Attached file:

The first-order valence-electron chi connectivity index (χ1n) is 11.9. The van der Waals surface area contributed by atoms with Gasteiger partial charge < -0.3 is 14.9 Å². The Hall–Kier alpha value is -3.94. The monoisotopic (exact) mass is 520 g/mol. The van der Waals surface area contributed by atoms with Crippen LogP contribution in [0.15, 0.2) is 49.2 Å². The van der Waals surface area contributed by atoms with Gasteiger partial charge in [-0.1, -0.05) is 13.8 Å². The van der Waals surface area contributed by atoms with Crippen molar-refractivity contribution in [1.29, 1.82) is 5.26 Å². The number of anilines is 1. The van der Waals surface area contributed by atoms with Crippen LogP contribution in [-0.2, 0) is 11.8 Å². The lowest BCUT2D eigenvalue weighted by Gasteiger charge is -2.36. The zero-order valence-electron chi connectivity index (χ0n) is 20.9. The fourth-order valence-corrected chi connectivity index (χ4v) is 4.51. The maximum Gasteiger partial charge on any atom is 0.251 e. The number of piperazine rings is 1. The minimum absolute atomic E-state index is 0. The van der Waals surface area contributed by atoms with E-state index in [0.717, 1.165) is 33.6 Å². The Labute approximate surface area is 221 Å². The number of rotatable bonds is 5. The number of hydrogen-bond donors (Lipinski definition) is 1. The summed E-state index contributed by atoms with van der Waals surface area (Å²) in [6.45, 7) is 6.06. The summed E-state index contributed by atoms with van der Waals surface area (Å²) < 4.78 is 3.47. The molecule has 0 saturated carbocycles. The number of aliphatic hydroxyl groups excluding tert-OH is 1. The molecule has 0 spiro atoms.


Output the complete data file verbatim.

The first-order valence-electron chi connectivity index (χ1n) is 11.9. The van der Waals surface area contributed by atoms with Gasteiger partial charge < -0.3 is 14.9 Å². The Hall–Kier alpha value is -3.94. The monoisotopic (exact) mass is 520 g/mol. The van der Waals surface area contributed by atoms with Crippen LogP contribution in [0.15, 0.2) is 49.2 Å². The van der Waals surface area contributed by atoms with Gasteiger partial charge in [-0.1, -0.05) is 13.8 Å². The van der Waals surface area contributed by atoms with Crippen molar-refractivity contribution in [1.29, 1.82) is 5.26 Å². The number of anilines is 1. The van der Waals surface area contributed by atoms with Crippen LogP contribution in [-0.2, 0) is 11.8 Å². The lowest BCUT2D eigenvalue weighted by Gasteiger charge is -2.36. The zero-order valence-electron chi connectivity index (χ0n) is 20.9. The fourth-order valence-corrected chi connectivity index (χ4v) is 4.51. The maximum Gasteiger partial charge on any atom is 0.251 e. The number of piperazine rings is 1. The minimum absolute atomic E-state index is 0. The van der Waals surface area contributed by atoms with E-state index in [0.717, 1.165) is 33.6 Å². The Labute approximate surface area is 221 Å². The number of rotatable bonds is 5. The number of hydrogen-bond donors (Lipinski definition) is 1. The summed E-state index contributed by atoms with van der Waals surface area (Å²) in [6.45, 7) is 6.06. The summed E-state index contributed by atoms with van der Waals surface area (Å²) < 4.78 is 3.47. The molecule has 0 saturated carbocycles. The number of aliphatic hydroxyl groups excluding tert-OH is 1. The molecule has 0 spiro atoms.